marilea.rabasa@gmail.com

Living In Abundance

“Life holds so much—so much to be happy about always. Most people ask for happiness on conditions. Happiness can only be felt if you don’t set conditions.” ~Arthur Rubenstein And another of my favorite quotes: ~Jennie Jerome Churchill: “Life may not be everything we want it to be. But to make the best of things as they are is the only way to be happy.” All of us in these rooms have experienced addiction in one form or another: in ourselves or in a loved one. It’s a cruel illness because unlike many serious illnesses that are incurable, drug addiction is often conquered by the sufferer. Many addicts recognize that they have the power to change if they are committed to recovery. Different people have different ways of dealing with it: some use 12-Step recovery, some use prayer, or yoga, or running, or writing things down. No one way is better than another. Whatever works for you. The point is that dealing with addiction is painful and messy. My life was derailed because of it. But I found a way to recover—from my own addictions as well as my addiction to saving my daughter, Angie—and I got my life back. I’m filled with gratitude everyday for that. And I wish us all the same peace and joy for that freedom. I learned to be happy. I learned “to make the best of things as they are.” And that’s quite a...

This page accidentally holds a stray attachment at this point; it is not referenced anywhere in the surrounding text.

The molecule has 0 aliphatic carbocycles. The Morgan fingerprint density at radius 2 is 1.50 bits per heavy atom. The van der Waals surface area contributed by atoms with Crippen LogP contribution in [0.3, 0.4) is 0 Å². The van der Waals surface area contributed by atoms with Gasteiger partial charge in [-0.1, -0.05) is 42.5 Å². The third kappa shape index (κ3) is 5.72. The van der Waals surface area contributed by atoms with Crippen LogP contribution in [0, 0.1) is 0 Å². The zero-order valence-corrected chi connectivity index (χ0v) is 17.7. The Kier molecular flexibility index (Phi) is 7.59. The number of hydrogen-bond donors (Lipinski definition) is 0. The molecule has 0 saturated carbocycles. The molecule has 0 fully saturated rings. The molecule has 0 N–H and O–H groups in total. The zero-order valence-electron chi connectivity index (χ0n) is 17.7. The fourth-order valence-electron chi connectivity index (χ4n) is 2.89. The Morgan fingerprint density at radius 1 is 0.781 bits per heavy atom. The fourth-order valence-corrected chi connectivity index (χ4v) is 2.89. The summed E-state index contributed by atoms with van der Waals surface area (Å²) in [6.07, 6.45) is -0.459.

Learning From Repetition

“We are what we repeatedly do. Excellence, then, is not an act, but a habit.” ~Aristotle I remember when my daughter Angie was in early recovery, a doctor we knew told her to replace the using habit with something else, something healthful. Any habit, good or bad, takes up time in our lives. When we want to rid ourselves of bad habits, according to this doctor, we need to replace them with something else that is pleasurable. Easier said than done, of course, when drugs are surrendered in favor of something else. But creating good habits takes commitment, determination and time. Many addicts give up drugs and rebuild their lives. They just have to stay committed to sobriety. My wish for all of us caught one way or another in the hellish world of addiction is that we find a better way to live—a way to live well and be...